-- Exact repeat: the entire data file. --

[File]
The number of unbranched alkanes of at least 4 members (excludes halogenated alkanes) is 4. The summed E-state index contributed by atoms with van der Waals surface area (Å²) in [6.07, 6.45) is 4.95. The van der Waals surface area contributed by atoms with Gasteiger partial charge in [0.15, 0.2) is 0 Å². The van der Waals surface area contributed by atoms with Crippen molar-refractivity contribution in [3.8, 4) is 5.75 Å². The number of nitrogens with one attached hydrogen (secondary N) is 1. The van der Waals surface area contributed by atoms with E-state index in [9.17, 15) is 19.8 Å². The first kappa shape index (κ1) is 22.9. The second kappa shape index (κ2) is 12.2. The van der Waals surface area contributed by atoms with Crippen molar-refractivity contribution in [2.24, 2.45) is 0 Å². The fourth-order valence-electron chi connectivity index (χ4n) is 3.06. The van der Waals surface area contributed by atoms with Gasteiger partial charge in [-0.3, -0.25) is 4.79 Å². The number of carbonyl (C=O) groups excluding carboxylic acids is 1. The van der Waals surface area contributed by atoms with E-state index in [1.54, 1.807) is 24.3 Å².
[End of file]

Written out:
The number of unbranched alkanes of at least 4 members (excludes halogenated alkanes) is 4. The summed E-state index contributed by atoms with van der Waals surface area (Å²) in [6.07, 6.45) is 4.95. The van der Waals surface area contributed by atoms with Gasteiger partial charge in [0.15, 0.2) is 0 Å². The van der Waals surface area contributed by atoms with Crippen molar-refractivity contribution in [3.8, 4) is 5.75 Å². The number of nitrogens with one attached hydrogen (secondary N) is 1. The van der Waals surface area contributed by atoms with E-state index in [9.17, 15) is 19.8 Å². The first kappa shape index (κ1) is 22.9. The second kappa shape index (κ2) is 12.2. The van der Waals surface area contributed by atoms with Crippen molar-refractivity contribution in [2.24, 2.45) is 0 Å². The fourth-order valence-electron chi connectivity index (χ4n) is 3.06. The van der Waals surface area contributed by atoms with Gasteiger partial charge in [-0.3, -0.25) is 4.79 Å². The number of carbonyl (C=O) groups excluding carboxylic acids is 1. The van der Waals surface area contributed by atoms with E-state index in [1.54, 1.807) is 24.3 Å².